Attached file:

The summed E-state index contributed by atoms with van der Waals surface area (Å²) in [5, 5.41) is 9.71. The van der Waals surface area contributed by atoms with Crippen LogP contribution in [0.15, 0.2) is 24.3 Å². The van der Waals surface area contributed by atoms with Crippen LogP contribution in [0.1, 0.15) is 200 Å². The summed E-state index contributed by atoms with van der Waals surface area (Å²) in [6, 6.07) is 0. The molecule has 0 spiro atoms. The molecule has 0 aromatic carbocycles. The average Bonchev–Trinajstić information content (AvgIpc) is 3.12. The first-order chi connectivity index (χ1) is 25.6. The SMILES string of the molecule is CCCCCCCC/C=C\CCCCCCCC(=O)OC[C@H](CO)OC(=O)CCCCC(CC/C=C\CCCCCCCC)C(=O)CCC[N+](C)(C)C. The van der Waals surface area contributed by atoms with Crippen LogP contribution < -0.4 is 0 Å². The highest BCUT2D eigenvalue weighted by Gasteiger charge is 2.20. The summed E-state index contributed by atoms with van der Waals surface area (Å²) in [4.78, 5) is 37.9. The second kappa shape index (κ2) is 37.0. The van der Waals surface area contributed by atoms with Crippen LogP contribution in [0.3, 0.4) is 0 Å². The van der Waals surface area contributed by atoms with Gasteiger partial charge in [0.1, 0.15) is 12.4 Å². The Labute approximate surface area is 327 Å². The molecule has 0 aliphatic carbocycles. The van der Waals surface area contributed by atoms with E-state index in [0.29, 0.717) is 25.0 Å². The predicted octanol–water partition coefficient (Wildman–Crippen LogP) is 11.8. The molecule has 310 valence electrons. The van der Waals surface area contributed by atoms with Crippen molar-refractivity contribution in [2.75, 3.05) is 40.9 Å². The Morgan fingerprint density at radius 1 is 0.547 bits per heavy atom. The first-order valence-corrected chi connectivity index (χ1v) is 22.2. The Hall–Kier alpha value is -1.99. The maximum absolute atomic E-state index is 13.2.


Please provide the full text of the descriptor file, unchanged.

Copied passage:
The summed E-state index contributed by atoms with van der Waals surface area (Å²) in [5, 5.41) is 9.71. The van der Waals surface area contributed by atoms with Crippen LogP contribution in [0.15, 0.2) is 24.3 Å². The van der Waals surface area contributed by atoms with Crippen LogP contribution in [0.1, 0.15) is 200 Å². The summed E-state index contributed by atoms with van der Waals surface area (Å²) in [6, 6.07) is 0. The molecule has 0 spiro atoms. The molecule has 0 aromatic carbocycles. The average Bonchev–Trinajstić information content (AvgIpc) is 3.12. The first-order chi connectivity index (χ1) is 25.6. The SMILES string of the molecule is CCCCCCCC/C=C\CCCCCCCC(=O)OC[C@H](CO)OC(=O)CCCCC(CC/C=C\CCCCCCCC)C(=O)CCC[N+](C)(C)C. The van der Waals surface area contributed by atoms with Crippen LogP contribution < -0.4 is 0 Å². The highest BCUT2D eigenvalue weighted by Gasteiger charge is 2.20. The summed E-state index contributed by atoms with van der Waals surface area (Å²) in [4.78, 5) is 37.9. The second kappa shape index (κ2) is 37.0. The van der Waals surface area contributed by atoms with Crippen LogP contribution in [0.3, 0.4) is 0 Å². The van der Waals surface area contributed by atoms with Gasteiger partial charge in [0.1, 0.15) is 12.4 Å². The Labute approximate surface area is 327 Å². The molecule has 0 aliphatic carbocycles. The van der Waals surface area contributed by atoms with E-state index in [0.29, 0.717) is 25.0 Å². The predicted octanol–water partition coefficient (Wildman–Crippen LogP) is 11.8. The molecule has 310 valence electrons. The van der Waals surface area contributed by atoms with Crippen molar-refractivity contribution in [2.75, 3.05) is 40.9 Å². The Morgan fingerprint density at radius 1 is 0.547 bits per heavy atom. The first-order valence-corrected chi connectivity index (χ1v) is 22.2. The Hall–Kier alpha value is -1.99. The maximum absolute atomic E-state index is 13.2.